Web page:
This blog was written by


As the counterpart to students in the larger equation of education, educators—whether that is school leaders or teachers—often lack the same level of skill development opportunities offered to the pupils; however, the training landscape for educators is changing: slowly but surely.

In a sector where thoughts circulate and shape the future generation, it is crucial to recognise that institutions have to dedicate quality resources and create training programs for their educators, whose performance directly influences the pupil outcomes and institutional potentials.


The status quo of educator training: changes are needed 


For pupils and educators alike, education is a dynamic process that requires constant feedback and modification. While students are given the opportunity to learn and reflect in order to become the leaders of the next generation, educators’ needs to advance their career and improve pupil outcomes must also be addressed.

From a professional perspective, adequately training educators and school leaders can bring an array of benefits for the entire institution.

Recent research has found that most of the learning initiatives used to assist teachers in implementing policies are in the form of workshops, which is not sufficient to make the educators adept with new trends and strategies.[1] In other words, educational institutions looking to boost their quality of education and competitiveness need to dedicate more resources on the educators.

According to the 2019 US L&D Report by, organisations of all kinds with highly engaged employees are over twice as likely to prioritise soft skills development such as leadership and communication skills over the hard or role-specific ones.[2] Similarly, 42 percent of UK employees rated learning and development as their most important employee perk.[3] It is apparent that today’s professionals are voicing their demand for quality training that will prepare them for the challenges posed by the technological age that we live in.

At a time when over 300,000 pupils are studying in schools where the teachers have little to no budget for continuing professional development, comprehensive programs tailored for educators are beneficial for enhancing the overall outcome of the future generation.[4] Recruitment and retention rates will also benefit from learning and development initiatives that fulfill the educators’ skill demands and increase workplace satisfaction.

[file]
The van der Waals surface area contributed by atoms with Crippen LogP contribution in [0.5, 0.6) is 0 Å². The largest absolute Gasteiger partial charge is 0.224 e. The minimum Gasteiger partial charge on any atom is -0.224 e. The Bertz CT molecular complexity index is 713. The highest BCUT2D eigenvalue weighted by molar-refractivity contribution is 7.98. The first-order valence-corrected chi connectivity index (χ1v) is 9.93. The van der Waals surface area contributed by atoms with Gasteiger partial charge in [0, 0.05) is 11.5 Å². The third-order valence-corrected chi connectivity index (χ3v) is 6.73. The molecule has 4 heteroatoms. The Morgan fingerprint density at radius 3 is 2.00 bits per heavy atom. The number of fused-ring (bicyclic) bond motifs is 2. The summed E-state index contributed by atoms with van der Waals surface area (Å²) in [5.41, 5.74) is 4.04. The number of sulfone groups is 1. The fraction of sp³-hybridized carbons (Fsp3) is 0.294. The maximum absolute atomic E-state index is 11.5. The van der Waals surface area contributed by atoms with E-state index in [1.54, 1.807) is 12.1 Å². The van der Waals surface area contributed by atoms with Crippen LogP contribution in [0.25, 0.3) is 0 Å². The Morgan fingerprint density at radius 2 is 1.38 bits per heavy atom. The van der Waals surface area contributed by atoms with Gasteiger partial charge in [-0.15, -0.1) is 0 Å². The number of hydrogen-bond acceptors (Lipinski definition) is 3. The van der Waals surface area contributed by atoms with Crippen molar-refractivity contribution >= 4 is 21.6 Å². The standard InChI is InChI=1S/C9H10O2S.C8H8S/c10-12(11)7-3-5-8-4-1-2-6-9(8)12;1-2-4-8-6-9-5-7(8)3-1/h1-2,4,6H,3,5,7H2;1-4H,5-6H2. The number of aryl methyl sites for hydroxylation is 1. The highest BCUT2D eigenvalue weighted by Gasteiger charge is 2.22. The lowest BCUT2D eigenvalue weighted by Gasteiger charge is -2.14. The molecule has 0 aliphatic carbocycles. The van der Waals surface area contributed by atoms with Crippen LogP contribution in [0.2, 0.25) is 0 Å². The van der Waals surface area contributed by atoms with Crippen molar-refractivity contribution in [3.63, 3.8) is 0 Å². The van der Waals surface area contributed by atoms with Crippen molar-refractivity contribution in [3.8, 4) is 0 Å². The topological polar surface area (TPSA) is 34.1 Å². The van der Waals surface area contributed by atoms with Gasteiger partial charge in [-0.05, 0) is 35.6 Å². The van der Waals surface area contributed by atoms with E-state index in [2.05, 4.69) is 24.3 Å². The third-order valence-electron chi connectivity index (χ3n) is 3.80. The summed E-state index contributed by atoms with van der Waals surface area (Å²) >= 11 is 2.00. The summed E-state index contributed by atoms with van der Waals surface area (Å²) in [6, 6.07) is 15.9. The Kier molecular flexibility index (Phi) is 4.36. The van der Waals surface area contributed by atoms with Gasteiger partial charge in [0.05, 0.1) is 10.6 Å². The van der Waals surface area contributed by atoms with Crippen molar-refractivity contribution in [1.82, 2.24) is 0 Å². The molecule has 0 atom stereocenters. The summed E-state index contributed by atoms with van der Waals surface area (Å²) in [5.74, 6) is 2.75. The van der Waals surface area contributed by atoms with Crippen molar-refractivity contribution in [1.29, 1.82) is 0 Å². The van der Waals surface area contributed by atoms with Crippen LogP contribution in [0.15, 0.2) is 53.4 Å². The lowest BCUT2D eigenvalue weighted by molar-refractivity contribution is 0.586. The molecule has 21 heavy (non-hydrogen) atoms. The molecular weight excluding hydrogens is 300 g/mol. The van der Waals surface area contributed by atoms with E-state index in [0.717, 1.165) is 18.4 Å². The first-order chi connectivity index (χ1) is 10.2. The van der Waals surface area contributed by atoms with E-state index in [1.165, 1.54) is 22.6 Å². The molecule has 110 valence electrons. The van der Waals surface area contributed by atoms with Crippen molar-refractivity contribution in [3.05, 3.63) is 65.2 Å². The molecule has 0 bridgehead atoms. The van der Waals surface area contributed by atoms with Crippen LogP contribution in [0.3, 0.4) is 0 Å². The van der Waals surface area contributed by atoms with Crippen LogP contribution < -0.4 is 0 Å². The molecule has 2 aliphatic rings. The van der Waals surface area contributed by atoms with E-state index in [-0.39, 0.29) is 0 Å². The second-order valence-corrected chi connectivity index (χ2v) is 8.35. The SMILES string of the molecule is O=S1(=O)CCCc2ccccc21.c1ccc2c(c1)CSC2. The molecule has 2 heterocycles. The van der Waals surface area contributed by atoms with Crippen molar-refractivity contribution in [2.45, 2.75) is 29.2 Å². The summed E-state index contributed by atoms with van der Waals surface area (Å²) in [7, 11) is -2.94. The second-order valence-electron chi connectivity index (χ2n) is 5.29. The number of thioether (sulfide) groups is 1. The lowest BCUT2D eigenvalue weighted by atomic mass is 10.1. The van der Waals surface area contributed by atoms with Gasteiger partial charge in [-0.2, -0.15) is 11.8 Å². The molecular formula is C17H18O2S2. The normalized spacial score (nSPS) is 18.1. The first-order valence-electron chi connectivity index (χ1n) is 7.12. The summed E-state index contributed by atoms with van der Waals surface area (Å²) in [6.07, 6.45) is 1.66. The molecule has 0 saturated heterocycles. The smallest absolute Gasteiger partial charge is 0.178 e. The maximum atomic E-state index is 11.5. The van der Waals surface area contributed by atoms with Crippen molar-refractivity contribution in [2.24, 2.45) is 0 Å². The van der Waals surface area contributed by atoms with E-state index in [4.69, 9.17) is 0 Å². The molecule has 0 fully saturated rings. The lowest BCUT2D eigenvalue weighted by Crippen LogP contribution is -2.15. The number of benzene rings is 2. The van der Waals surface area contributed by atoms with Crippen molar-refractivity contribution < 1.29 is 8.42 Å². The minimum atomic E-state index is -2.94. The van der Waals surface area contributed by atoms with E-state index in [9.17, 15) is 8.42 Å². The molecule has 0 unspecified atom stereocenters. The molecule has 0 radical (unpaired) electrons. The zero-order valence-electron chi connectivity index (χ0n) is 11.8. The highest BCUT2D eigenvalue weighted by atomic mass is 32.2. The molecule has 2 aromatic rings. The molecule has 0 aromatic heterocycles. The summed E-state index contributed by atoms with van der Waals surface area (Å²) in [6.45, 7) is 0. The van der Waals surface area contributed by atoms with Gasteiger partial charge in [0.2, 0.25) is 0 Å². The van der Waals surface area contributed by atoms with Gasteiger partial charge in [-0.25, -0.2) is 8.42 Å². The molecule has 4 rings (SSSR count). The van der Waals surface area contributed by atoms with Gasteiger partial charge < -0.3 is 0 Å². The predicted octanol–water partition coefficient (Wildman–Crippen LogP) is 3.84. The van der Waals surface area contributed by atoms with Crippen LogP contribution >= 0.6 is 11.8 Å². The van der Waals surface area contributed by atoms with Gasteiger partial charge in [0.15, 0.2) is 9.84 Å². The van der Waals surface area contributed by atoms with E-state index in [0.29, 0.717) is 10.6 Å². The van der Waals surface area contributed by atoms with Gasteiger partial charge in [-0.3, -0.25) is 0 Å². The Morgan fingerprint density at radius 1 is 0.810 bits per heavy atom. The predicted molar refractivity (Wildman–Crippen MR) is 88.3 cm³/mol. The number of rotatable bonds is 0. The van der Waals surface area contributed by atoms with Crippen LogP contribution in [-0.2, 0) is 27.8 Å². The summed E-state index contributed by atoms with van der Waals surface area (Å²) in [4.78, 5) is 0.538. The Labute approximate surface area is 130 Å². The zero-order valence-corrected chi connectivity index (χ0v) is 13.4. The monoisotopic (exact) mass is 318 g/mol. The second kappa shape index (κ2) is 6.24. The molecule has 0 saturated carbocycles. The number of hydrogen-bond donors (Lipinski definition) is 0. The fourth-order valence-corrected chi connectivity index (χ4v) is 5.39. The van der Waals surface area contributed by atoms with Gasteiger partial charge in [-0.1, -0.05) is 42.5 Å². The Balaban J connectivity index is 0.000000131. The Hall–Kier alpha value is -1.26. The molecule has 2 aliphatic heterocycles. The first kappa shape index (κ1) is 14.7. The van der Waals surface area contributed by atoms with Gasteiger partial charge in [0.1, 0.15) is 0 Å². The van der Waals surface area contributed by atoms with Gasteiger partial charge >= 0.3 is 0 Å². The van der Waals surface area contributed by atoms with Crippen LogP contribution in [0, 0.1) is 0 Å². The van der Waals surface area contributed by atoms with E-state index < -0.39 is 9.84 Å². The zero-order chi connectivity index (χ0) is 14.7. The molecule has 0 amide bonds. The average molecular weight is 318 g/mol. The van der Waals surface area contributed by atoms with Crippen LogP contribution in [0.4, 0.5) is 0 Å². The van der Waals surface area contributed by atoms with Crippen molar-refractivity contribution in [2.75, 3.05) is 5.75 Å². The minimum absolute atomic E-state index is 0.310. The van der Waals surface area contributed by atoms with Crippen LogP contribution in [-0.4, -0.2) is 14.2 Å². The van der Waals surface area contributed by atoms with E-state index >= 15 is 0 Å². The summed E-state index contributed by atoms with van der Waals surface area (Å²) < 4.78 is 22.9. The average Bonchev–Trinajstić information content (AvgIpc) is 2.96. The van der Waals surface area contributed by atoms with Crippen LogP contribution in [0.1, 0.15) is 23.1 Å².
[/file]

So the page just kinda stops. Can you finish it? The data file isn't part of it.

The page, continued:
Diversity and inclusion — for students AND educators


Moving forward from the status quo, institutions will also have to leverage learning and development programs to cultivate a professional culture of diversity and inclusion. Strong workplace initiatives are linked with diversity and innovation, and for many organisations diversity is likely to lead to a period of growth and success. ( 2019)

In the context of educational institutions, any learning and development initiatives will have to be incorporated as a fundamental component of the profession in order to truly spark engagement. Teachers can take part in activities such as subject-related seminars, pedagogical courses, and peer observations, the combination of which will facilitate the deepening of mutual understanding and better synergy among the educators. (Tebogo Mogashoa: 2017)

When students are taught ideas and values that foster diversity and openness, it is important that such messages are not only conveyed but also demonstrated by the teaching professionals, whose actions must correlate with the teaching materials for the pupils.


What to take away  


For the entire educational institution to succeed and meet the demands of today’s education, educators who dare to think outside of the box and set an example of leadership and diversity for the pupils are needed.

Not only will enhanced learning and development programs support the educators professionally, student outcomes and the overall institutional performance can also benefit from a more satisfied and qualified team of teachers ready to take on the challenges of the time.


[1] Tebogo Mogashoa (2017) ‘A Critical Review of the Kind of Training or Professional Development Typically Offered to the Teachers’ <>

[2] (2019) ‘U.S. L&D Report: 2019: Learning Trends and Benchmarks’ <>

[3] (2019) ‘U.K. L&D Report: 2019: Benchmark Your Workplace Learning Strategy’ <>

[4] David Weston (2018) ‘Want to stop teachers leaving? Help them develop their careers’

< Back to blog